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A Long Road Back
Friday, 22 January 2010 10:21

Trucking’s slump is now in its fourth year, and a recovery is still not clearly in sight. If there’s a consensus, it’s that things will be at least a little better by the end of 2010 than they are now.

For about three years now, analysts have been predicting that the business climate for trucking would be at least a little better a year later. And for about three years, they generally have been wrong. Freight volume remains soft. Pricing stinks. And there is still too much capacity.

Once again, the consensus seems to be that the situation a year from now will be better than it is today, although some analysts are only reluctantly optimistic. There is reason to be wary. A recovery in trucking depends on the balance between supply and demand, and we still have too many trucks chasing too little freight. Both elements—truck capacity and freight demand—seem to be moving gradually in the right direction, but it just isn’t clear how long the road to recovery will be.

“While certainly we’re not where we were a year ago, there’s nothing on the horizon to get excited about,” says Bob Costello, chief economist for the American Trucking Associations. Costello believes that 2010 will be the best year in a couple of years, but those were two very bad years. “I think that the end of the year will be somewhat better than the beginning of the year.”

“It’s going to be an interesting year,” says Eric Starks, president of transportation research firm FTR Associates. “In general, it will be a year of recovery. We will still have a few stops and starts, and it’s clear we won’t see a huge amount of growth.”

Others are even less confident regarding what 2010 holds for the trucking industry one way or the other. “There are a lot of question marks rather than answers for 2010,” says John Larkin, managing director and transportation analyst for investment banking firm Stifel, Nicholaus & Co. Will there be a recovery in 2010? “I don’t think it’s a slam dunk.”

Strengthening demand

Larkin is not optimistic about a near-term rebound primarily because of consumer spending. “Two-thirds of our economy is the consumer,” Larkin notes. “Until 12 to 18 months ago, the consumer was spending everything he had and then some. Consumers assumed that appreciation of their stock portfolios and home values would cover retirement, and now they realize that they can’t count on that.”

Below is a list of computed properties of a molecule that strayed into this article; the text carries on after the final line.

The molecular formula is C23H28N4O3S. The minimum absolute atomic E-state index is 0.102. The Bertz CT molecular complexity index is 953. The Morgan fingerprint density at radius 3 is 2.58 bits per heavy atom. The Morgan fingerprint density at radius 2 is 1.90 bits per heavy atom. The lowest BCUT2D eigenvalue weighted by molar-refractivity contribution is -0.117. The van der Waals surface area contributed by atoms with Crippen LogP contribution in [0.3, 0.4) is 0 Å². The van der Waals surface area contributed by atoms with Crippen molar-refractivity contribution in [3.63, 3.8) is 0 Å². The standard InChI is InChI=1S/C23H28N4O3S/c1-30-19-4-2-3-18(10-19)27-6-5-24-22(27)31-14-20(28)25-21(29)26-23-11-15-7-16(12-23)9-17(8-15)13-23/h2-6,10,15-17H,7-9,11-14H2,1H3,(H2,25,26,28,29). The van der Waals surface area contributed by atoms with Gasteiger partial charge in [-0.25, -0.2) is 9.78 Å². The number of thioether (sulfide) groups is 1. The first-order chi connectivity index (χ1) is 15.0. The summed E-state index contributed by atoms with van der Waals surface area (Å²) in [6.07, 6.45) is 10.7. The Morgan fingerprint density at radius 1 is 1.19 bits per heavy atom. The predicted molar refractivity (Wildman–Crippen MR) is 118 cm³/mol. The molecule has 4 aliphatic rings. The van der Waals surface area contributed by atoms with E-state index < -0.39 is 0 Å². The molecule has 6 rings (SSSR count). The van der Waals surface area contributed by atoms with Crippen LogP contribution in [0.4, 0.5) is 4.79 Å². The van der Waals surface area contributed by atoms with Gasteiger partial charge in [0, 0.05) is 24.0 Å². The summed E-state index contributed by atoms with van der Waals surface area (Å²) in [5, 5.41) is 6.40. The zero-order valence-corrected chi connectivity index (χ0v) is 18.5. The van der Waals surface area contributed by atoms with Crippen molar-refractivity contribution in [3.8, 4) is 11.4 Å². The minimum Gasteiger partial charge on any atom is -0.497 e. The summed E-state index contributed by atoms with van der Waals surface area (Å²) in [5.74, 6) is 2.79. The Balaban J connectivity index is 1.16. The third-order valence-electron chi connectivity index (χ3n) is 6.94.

Larkin paints an ugly picture. People are saving more. The unemployment rate—if you take into account the people who are underemployed or have stopped looking—has hit about 17 percent. Those with jobs are afraid of losing them. And many companies have asked employees to take a pay cut, unpaid vacations or days off. On top of all of this, businesses are wary of making investments due to fears about the consumer, as well as developments in Washington.

“We have hit a stable depressed level,” Larkin says. “There’s a certain amount of freight that moves around the country just to support life. What makes the trucking industry healthy is all of the durable stuff.”

There are some factors pointing toward improvement in the economy and freight demand, however. The coming year should see modest growth in freight volumes, predicts Donald Broughton, managing director and senior research analyst for investment banking firm Avondale Partners. He cites several factors pushing higher volumes, including:

  • A weaker dollar that will mean more domestic manufacturing and exports;
  • A greater willingness of banks to lend, but continued low interest rates; and
  • Tight inventories that will mean more production and transportation once there is any increase in demand.

And there is another factor, Broughton says. “Improvements from where we have come are relatively easy.”

In other words, there’s nowhere to go but up. All of that translates into at least a modest increase in truck tonnage by the end of 2010, Broughton says.

But again, the base for that growth is very low, notes Costello, who points to Gross National Product, which grew a scant 0.4 percent in 2008 and was projected to have declined 2.4 percent in 2009, That compares to historical average growth of just less than 3 percent, says Costello, who expects that GDP will grow in the range of 2 to 2.4 percent in 2010. Likewise, industrial production fell in 2008 and 2009 and is projected to grow 3.5 percent in 2010. “We’re not making up the contractions from the year before.”